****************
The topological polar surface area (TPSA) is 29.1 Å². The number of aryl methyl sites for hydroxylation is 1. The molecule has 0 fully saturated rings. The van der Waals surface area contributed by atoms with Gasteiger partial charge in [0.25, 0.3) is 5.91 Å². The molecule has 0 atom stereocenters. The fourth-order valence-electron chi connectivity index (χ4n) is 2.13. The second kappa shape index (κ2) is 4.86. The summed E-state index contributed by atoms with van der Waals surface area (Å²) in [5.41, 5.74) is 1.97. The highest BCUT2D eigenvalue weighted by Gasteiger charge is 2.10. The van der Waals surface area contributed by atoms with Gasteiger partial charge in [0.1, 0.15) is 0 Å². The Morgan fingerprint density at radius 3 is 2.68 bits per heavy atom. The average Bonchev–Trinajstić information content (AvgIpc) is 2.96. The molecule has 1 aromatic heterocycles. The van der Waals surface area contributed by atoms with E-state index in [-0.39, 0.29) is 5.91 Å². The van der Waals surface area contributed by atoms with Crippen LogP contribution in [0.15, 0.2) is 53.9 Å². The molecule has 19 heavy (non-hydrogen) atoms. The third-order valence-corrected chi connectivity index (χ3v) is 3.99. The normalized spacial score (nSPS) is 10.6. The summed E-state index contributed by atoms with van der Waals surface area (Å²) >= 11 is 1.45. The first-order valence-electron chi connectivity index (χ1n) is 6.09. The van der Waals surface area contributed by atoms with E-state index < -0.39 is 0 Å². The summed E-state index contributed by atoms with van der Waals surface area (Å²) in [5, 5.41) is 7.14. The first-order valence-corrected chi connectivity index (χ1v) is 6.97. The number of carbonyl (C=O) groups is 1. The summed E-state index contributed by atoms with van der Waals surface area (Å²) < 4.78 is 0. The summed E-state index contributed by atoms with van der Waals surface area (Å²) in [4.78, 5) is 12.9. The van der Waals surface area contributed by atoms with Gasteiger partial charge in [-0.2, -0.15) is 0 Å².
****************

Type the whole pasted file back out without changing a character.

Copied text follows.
The topological polar surface area (TPSA) is 29.1 Å². The number of aryl methyl sites for hydroxylation is 1. The molecule has 0 fully saturated rings. The van der Waals surface area contributed by atoms with Gasteiger partial charge in [0.25, 0.3) is 5.91 Å². The molecule has 0 atom stereocenters. The fourth-order valence-electron chi connectivity index (χ4n) is 2.13. The second kappa shape index (κ2) is 4.86. The summed E-state index contributed by atoms with van der Waals surface area (Å²) in [5.41, 5.74) is 1.97. The highest BCUT2D eigenvalue weighted by Gasteiger charge is 2.10. The van der Waals surface area contributed by atoms with Gasteiger partial charge in [0.1, 0.15) is 0 Å². The Morgan fingerprint density at radius 3 is 2.68 bits per heavy atom. The average Bonchev–Trinajstić information content (AvgIpc) is 2.96. The molecule has 1 aromatic heterocycles. The van der Waals surface area contributed by atoms with E-state index in [-0.39, 0.29) is 5.91 Å². The van der Waals surface area contributed by atoms with Crippen LogP contribution in [0.15, 0.2) is 53.9 Å². The molecule has 19 heavy (non-hydrogen) atoms. The third-order valence-corrected chi connectivity index (χ3v) is 3.99. The normalized spacial score (nSPS) is 10.6. The summed E-state index contributed by atoms with van der Waals surface area (Å²) >= 11 is 1.45. The first-order valence-electron chi connectivity index (χ1n) is 6.09. The van der Waals surface area contributed by atoms with E-state index < -0.39 is 0 Å². The summed E-state index contributed by atoms with van der Waals surface area (Å²) in [5, 5.41) is 7.14. The first-order valence-corrected chi connectivity index (χ1v) is 6.97. The number of carbonyl (C=O) groups is 1. The summed E-state index contributed by atoms with van der Waals surface area (Å²) < 4.78 is 0. The summed E-state index contributed by atoms with van der Waals surface area (Å²) in [4.78, 5) is 12.9. The van der Waals surface area contributed by atoms with Gasteiger partial charge in [-0.2, -0.15) is 0 Å².